Smyrna is an old city located at one of the deepest bays of the Aegean Sea like a sheltered pearl in a hidden shell. In Turkish, her name is pronounced as Izmir recalling her mysterious ancient name. Since antiquity, her cove has protected many ships like a mother’s bossom. May be that is why she was also known as a Goddess or Queen of the Inner Sea. Of course, the main reason was most probably her abundant and prosperous character since she has hosted many cultures on her sheltered shore. Smyrna like a devoted mother has always thought of the well being of her people, providing them all kinds of sources such as agriculture, trade and health. That might explain the reason why the city’s protective deity was recognized as Kybele, the mother goddess of Asia Minor and later she was identified with other goddesses such as Artemis and Athena at different times. Another name that accompanies these names was also the city’s own name Smyrna.
According to some ancient writers, Smyrna was the name given to one of the Amazon women known as female warriors. In Greek mythology, she was the daughter of the king of Cyprus (Cinyras), who was later converted into a myrrh tree by the gods. In mythical narratives compiled from Anatolia, she gave birth to Adonis (Tammuz, July in Sami, Dimizi), Aphrodite’s sweetheart. It was mentioned that Adonis was born of a myrrh tree (myrrha) after her trunk bloated out and splitted.
This narrative clearly shows the metaphoric use of feminine energy as a goddess in the context of fertility. Smyrna (Izmir) whose name derives from a plant known as myrrh-mir-mirha, is a goddess associated with fertility. Although it is not known when this word was first used, the spelling of S in S-myr-na ( Σ-μύρνα ) is written as sigma Σ in Hellenic language. The letter Sigma Σ is thought to have been derived from the Phoenician alphabet. Considering the interaction of the Phoenicians within the Mediterranean cultures, it is inevitable to find borrowed sounds in the Hellenic alphabet. Yet, it is suggested that the Phoenicians brought the myrrh plant native to Africa to the ports of the Aegean Sea in order to trade her oil and gum. On the other hand, the name Myrrh also evokes the name of the Mira kingdom which was in power in Western Anatolia towards the end of the Bronze Age. Although their sound resemblance cannot be considered as a proof to suppose a common root word, their mutual effect can not be denied. Nevertheless, it is not surprising to find out the name of such a precious plant related to a kingdom or a city and eventually to a guardian goddess of the city.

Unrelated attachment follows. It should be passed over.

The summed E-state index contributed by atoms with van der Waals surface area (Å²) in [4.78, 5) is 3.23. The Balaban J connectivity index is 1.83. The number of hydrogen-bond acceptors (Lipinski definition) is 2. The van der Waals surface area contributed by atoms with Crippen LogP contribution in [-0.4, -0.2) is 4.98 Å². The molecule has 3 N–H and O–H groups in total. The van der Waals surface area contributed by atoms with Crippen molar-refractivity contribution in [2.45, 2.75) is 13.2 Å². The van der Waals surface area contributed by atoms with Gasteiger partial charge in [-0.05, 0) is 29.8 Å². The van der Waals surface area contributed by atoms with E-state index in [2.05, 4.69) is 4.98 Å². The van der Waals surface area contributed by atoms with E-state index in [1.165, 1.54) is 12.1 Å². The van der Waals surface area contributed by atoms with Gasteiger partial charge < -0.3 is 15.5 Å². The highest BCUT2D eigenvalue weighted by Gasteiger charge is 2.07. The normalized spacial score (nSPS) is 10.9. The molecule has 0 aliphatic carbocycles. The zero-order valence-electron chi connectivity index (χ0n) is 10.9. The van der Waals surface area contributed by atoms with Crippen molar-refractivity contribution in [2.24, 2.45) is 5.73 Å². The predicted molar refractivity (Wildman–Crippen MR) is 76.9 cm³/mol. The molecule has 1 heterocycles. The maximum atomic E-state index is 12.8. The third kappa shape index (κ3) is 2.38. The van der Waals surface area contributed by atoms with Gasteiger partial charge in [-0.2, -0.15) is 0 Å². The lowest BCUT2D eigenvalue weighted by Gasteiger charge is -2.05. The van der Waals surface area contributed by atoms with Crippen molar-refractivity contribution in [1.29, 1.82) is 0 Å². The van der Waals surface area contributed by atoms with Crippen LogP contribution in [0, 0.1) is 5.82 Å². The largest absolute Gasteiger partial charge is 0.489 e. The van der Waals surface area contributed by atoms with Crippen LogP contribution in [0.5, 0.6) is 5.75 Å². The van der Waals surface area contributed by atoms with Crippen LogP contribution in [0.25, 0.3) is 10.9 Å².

Moreover, it is known that ancient Egyptian written texts talks about how ancient Egyptians used myrrh plant in their rituals and medical treatments. Particularly, myrrh incense was burnt three times daily to mark stations in the Sun’s journey as an offering to the gods such as Ra and Hathor . Some researches claim that the depictions of the myrrh trees can be still seen on the walls of the queen Hatchepsut’s temple at Deir el-Bahri. On the walls, the ancient Egyptian farmers are seen carrying the baskets probably filled with the myrrh resin.